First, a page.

$${\frac{\partial {\boldsymbol{v}}}{\partial t}|}_{t+\frac{1}{2}}(i,j,k)=\frac{{{\boldsymbol{v}}}_{t+1}(i,j,k)-{{\boldsymbol{v}}}_{t}(i,j,k)}{{\rm{\Delta }}t}$$

with Δt being the temporal discretisation.

Software implementation

νWERP, including all of the processes above, were implemented as a standalone algorithm using MATLAB R2016a (MathWorks, Natick, MA, USA).

Generation of patient-specific in-silico image data

For evaluating vWERP, patient-specific in-silico data was generated from computational fluid dynamics simulations of a coarcted and an acute type B dissected aorta, respectively. Both models have been presented in detail elsewhere34,35, but for completeness a summary of the data generation process is outlined below.

Coarcted aorta

With anatomical data originating from 3D contrast enhanced MR angiography, a model of the aortic arch, including connecting carotid bifurcations and details of the pathological coarctation, was created using a combination of SimVascular ( and MeshSim (Simmetrix, Clifton Park, NY). Using acquired 2D PC-MRI data, appropriate boundary conditions were set to simulate flow through the coarcted aorta model. Simulations were run in SimVascular using a Coupled-Momentum Method46 developed for solving the incompressible Navier-Stokes equations in deformable arteries. For the νWERP analysis, the simulated dataset was sampled onto a uniform grid of 2 mm3 voxels, with 22 time slices representing one cardiac cycle.

Dissected aorta

Using a combination of thoracic computed tomography angiography (CTA) and 2D PC-MRI, a patient-specific simulation model of an acute type B dissected aorta was segmented, with the model including vascular anatomy spanning from the carotid to the femoral arteries. The model was built using CRIMSON47 by defining well-spaced transmural contours along each vessel in the acquired image data. A volume segmentation was produced by lofting the contour sets using non-uniform rational B-splines, and individual vessels were joined to create a full CAD segmentation, including connecting the identified segments48. Each lumen was created separately and the final model was visually checked to verify consistency to the image data. 17 connecting tears were introduced between true and false lumen. With that, the incompressible Navier-Stokes equations were solved using a stabilised finite-element formulation. The acquired 2D PC-MRI at the aortic root was used as inlet boundary condition. The distal vascular bed was modelled using 0D Windkessel RCR elements coupled to the 3D domain using a multi-domain method49 and attached at all 17 outflow arteries. Parameters for each RCR were tuned to match 2D PC-MRI acquired in a number of positions in the descending aorta. The meshes were created with tetrahedral elements (global element size: 1 mm, local refinements at vascular wall between 0.1–0.05 mm), with iterative mesh adaptation performed at regions experiencing high velocity Hessians. Simulations were run for multiple cycles until a periodic solution was found for both flow and pressure.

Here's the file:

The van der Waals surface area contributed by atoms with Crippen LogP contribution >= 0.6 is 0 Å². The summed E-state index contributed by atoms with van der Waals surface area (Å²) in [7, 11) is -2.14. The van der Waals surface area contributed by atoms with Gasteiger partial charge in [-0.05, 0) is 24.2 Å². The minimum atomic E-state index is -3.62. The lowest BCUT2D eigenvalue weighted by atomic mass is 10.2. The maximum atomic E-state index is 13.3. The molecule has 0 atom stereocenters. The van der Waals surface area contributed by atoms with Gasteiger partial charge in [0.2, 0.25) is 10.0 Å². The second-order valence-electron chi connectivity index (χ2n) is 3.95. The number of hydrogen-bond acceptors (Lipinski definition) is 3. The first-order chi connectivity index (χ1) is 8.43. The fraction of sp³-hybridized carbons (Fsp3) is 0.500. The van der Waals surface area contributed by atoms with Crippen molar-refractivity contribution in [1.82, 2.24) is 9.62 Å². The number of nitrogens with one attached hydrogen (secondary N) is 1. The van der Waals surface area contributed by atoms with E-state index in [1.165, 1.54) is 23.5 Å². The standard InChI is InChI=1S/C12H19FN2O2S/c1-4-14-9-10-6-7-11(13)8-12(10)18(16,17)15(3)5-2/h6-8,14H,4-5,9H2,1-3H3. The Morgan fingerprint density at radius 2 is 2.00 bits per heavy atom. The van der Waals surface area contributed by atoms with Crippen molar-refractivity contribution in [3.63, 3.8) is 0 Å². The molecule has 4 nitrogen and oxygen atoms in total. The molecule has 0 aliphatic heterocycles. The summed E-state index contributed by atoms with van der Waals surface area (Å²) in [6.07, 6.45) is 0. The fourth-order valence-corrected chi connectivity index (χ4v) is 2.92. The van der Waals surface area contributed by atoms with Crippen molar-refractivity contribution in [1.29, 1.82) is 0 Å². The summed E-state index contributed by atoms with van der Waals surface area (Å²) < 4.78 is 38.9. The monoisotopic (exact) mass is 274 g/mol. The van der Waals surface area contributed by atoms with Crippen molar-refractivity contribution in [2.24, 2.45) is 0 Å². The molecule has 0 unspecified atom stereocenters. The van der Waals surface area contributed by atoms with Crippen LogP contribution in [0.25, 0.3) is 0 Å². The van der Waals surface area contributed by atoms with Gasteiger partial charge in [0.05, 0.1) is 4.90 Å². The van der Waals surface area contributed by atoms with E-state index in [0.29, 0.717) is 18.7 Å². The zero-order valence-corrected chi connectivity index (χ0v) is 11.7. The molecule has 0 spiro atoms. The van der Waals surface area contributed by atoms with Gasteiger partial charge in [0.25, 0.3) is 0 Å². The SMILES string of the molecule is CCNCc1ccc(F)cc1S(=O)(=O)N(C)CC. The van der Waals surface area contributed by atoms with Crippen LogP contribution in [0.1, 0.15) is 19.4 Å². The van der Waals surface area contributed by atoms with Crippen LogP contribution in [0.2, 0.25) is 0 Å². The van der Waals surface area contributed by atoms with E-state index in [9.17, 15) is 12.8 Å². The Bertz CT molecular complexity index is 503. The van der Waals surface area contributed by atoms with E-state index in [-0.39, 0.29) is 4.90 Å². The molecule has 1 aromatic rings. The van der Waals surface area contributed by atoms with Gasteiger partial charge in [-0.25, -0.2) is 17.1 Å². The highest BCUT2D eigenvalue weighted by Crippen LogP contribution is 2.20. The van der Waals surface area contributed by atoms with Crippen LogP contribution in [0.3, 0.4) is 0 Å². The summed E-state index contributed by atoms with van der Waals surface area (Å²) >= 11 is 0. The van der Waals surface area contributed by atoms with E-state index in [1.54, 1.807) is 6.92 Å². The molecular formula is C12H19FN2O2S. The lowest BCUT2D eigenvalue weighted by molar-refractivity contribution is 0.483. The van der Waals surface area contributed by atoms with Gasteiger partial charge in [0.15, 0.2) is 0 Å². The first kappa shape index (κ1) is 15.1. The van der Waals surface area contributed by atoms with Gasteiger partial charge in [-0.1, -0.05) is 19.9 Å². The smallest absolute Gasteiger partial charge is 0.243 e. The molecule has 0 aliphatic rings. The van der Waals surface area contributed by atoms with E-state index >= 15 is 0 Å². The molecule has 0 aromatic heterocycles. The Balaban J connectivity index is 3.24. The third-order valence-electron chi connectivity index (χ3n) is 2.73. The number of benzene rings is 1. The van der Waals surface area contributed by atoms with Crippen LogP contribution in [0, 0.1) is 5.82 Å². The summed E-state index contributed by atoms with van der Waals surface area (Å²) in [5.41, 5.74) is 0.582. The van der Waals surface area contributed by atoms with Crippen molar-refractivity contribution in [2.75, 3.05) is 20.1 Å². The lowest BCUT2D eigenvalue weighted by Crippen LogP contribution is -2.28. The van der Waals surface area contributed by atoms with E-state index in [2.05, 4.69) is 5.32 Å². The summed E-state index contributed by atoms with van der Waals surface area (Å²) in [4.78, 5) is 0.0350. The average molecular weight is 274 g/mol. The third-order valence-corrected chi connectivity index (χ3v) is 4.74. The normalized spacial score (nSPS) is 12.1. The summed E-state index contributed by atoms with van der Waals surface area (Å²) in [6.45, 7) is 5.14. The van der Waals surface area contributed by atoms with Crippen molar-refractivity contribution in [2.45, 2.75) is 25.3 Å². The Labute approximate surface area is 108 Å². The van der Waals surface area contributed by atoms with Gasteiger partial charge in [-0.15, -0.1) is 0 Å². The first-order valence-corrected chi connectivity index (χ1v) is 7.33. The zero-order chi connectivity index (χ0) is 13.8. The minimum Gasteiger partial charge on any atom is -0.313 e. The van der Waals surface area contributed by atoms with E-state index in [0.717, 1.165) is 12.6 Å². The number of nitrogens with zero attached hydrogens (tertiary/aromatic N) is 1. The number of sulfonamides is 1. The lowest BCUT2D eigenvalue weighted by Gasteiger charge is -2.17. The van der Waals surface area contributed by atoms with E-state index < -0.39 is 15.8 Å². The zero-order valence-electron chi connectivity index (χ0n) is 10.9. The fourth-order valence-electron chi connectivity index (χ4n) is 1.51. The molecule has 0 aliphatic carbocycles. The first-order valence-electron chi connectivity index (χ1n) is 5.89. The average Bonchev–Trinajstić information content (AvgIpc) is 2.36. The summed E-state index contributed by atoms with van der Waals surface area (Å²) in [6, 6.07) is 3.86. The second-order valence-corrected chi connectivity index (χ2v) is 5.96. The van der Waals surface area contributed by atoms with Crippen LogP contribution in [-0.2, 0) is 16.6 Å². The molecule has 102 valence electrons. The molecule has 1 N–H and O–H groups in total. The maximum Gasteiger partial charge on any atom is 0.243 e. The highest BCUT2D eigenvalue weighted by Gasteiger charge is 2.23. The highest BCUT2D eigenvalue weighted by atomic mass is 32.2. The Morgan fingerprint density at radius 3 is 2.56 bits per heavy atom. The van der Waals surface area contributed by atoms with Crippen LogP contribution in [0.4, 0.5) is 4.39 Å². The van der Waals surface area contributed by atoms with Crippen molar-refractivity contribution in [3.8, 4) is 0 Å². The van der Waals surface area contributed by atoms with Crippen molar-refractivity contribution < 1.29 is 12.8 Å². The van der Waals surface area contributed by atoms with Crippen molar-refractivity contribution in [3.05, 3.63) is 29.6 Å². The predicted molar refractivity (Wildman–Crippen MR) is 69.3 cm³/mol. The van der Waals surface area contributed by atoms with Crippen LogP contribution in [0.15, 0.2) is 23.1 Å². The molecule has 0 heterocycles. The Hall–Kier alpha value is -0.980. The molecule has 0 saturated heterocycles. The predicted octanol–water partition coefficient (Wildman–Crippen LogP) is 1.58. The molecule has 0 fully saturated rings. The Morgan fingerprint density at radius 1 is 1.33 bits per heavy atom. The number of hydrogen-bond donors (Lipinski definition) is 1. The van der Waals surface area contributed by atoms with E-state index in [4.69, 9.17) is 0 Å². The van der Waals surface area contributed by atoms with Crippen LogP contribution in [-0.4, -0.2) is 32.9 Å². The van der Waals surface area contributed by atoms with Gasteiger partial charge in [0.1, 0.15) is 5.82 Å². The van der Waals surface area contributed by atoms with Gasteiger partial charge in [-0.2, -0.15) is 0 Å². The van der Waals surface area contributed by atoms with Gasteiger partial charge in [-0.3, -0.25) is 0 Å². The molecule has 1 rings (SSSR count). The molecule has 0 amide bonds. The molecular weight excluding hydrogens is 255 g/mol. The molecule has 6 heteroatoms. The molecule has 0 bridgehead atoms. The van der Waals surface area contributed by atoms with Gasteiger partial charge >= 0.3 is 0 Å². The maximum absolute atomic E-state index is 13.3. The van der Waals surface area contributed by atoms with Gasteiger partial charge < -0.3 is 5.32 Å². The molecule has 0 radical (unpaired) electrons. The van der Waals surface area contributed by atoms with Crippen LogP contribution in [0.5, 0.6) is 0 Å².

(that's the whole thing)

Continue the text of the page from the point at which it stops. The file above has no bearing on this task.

For the νWERP analysis, and particularly the spatiotemporal convergence analysis, the simulated dataset was sampled onto a uniform grid of varying spatiotemporal resolution. In silico images were generated for 1, 2, 3, and 4 mm3 voxel size, with temporal sampling of between 8 and 64 time slices representing one cardiac cycle.

Image noise

For both in-silico sets, image noise was applied frame-by-frame using the maximum velocity, vmax, of the entire dataset to represent the velocity encoding of a 4D flow MRI acquisition. With such, the relationship between the standard deviation of the velocity field, σv, and the SNR can be expressed as50:

$${\sigma }_{v}=\frac{\sqrt{2}{v}_{max}}{\pi \cdot SNR}$$

With that a corresponding σv could be derived for the low- and high-noise configurations, respectively. Knowing this, noise was applied distributed over all voxels of the in silico flow images, following a truncated Gaussian distribution51, with data truncation applied above two standard deviations to avoid spurious noise outliers.

In-vivo catheter and 4D flow MRI data acquisition